Hidden effect of La Niña: Skin flare ups on the rise with more people reacting to humid weather
High humidity on the east coast is to blame for a spike in skin flare-ups, skin experts say, as La Niña wet weather affects most of the nation.
Nicole Preece, 35, has eczema and a rare form of psoriasis, and has broken out on her hands and feet due to the weather.
The Melbourne mum-of-six developed the skin conditions after the “traumatic” birth of her last daughter in 2016 when she had a three-hour caesarean and a bad reaction to the anaesthetic.
After being prescribed numerous creams and undergoing phototherapy, a strong medication usually given to cancer patients is what helped her skin improve.
But Ms Preece said her skin began to react again in October and La Niña weather has made it harder for it to improve, now suffering lip breakouts too.
She again has blisters, skin that dries and hardens, discoloured nails and red, inflamed skin on her hands and feet that bleeds at times.
“There is mental pain too because you just can’t do the things that would normally would like wash the dishes without gloves on. You can’t wash your hair because the soap on your hands just kills. Some days it hurts to walk,” Ms Preece said.
“The weather plays a role with all skin conditions and the weather being unstable doesn’t help.
“I can't go out in the sun much otherwise I flare up but the cold triggers it as well.”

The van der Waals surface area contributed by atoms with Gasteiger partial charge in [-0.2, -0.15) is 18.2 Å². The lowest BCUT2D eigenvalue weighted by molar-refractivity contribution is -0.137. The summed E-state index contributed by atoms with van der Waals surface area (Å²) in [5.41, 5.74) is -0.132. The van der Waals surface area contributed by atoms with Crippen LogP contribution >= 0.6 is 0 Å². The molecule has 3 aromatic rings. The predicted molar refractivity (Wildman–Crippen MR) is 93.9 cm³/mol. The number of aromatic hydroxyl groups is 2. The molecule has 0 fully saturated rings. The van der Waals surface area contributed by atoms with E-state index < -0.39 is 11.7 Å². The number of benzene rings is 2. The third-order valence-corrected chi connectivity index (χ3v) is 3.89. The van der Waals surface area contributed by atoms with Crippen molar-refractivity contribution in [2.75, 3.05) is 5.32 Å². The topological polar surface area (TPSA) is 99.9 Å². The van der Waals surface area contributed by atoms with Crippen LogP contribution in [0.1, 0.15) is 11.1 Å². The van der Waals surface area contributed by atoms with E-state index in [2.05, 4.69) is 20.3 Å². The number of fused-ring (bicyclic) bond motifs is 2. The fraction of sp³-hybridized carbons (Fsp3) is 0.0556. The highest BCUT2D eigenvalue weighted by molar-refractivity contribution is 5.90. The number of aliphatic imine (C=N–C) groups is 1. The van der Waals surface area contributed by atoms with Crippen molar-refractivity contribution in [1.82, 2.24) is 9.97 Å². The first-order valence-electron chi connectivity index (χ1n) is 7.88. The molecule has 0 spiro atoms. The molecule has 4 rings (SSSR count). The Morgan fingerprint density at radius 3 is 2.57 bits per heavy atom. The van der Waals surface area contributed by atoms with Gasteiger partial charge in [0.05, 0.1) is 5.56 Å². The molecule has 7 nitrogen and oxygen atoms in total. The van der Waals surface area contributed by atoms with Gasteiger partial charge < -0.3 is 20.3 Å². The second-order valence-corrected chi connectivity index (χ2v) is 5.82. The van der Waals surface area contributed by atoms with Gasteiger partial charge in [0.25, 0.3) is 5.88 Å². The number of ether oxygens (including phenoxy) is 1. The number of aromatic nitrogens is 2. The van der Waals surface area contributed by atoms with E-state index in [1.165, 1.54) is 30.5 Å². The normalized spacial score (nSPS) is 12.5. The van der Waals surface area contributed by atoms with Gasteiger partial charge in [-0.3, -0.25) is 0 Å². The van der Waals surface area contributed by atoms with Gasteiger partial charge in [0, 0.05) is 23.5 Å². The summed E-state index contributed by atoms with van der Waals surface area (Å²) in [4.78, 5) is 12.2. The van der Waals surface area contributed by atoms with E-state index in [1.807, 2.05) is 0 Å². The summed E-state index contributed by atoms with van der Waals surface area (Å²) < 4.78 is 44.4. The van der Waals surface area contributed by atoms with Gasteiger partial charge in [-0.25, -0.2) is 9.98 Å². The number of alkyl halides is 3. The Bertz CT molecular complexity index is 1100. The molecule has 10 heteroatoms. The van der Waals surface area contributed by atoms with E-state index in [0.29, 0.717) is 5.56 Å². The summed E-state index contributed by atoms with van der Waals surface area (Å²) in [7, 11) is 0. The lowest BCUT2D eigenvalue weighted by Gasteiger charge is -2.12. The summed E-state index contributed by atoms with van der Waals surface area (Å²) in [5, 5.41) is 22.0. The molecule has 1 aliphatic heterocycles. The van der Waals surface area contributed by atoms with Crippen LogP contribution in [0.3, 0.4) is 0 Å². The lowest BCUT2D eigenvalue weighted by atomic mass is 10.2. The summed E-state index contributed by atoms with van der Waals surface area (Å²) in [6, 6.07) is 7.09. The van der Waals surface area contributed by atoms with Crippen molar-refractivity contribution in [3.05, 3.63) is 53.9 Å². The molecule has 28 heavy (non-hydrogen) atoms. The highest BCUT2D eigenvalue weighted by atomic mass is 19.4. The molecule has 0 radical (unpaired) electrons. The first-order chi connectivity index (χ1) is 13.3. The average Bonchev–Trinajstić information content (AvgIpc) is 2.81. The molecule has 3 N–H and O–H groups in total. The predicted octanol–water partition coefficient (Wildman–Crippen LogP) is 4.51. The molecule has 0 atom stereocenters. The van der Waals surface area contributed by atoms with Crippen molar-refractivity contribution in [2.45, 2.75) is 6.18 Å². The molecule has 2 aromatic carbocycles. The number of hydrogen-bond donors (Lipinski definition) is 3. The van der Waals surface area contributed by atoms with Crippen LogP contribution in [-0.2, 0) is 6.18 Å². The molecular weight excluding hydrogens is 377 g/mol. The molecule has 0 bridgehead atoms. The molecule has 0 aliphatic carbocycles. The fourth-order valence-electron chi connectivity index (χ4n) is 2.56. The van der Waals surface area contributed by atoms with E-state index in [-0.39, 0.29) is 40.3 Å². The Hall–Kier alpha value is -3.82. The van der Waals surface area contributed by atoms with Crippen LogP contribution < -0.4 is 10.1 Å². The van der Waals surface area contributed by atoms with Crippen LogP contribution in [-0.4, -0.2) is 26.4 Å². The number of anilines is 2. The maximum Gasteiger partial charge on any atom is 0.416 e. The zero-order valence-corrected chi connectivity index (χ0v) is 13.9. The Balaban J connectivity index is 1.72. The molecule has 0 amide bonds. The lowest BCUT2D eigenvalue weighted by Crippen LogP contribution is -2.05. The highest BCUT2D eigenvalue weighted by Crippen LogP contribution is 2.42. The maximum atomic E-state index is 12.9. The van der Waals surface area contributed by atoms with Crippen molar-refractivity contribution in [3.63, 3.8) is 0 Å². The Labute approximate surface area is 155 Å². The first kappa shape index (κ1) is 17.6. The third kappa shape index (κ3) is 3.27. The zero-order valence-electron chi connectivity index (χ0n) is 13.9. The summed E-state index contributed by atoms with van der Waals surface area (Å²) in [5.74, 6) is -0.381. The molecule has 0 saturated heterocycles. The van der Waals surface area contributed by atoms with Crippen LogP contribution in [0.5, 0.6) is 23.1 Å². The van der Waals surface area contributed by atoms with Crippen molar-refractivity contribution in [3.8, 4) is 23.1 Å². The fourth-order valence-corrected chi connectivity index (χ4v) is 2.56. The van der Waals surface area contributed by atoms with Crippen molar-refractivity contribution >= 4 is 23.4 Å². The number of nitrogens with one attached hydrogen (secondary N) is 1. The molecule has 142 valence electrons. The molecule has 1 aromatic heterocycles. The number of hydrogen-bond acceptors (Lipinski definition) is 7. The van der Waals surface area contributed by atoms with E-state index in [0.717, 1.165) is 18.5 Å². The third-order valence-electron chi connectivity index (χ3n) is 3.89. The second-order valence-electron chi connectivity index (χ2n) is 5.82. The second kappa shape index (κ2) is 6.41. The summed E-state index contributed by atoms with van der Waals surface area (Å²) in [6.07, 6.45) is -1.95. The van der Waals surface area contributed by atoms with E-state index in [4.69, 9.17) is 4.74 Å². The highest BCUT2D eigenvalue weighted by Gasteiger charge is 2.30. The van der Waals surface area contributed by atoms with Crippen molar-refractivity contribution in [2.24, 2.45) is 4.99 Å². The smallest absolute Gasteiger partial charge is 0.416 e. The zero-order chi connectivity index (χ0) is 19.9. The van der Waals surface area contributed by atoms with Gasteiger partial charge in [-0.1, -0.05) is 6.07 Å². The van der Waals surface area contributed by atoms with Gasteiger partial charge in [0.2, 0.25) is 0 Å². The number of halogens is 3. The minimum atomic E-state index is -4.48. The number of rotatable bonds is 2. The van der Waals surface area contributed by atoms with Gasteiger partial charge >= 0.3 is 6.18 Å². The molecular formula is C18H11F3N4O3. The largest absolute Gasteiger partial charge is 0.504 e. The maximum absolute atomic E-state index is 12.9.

La Niña typically means most of the nation has increased rainfall, cooler daytime temperatures in the south of the tropics and warmer overnight temperatures in the north.
Natural skin care brand MooGoo has had its business and social media pages “inundated” over the past few weeks, with at least a 30 per cent increase in the number of people seeking advice on how to treat their sensitive skin.
“The heat and humidity causes the skin to sweat and that dries skin out further, causing it to get quite itchy and irritated,” the company’s chief Melody Livingstone said.
“Most dermatologists say that humidity levels between 30 to 50 per cent are most ideal for eczema-prone people, but it’s been extremely high over the past few weeks.
“It’s been in the 90s in Sydney, and we’ve had so many people contacting us asking what they can do to soothe their skin, reduce redness and alleviate the itch.”
Ms Livingstone suggested people with sensitive skin moisturise often to help protect the skin barrier, try to keep cool and avoid sweating, and to look at the chemicals used in sunscreens and bug sprays.
She urged anyone who believed they were suffering from any skin condition to see a medical professional.
Originally published as Hidden effect of La Niña: Skin flare ups on the rise with more people reacting to humid weather
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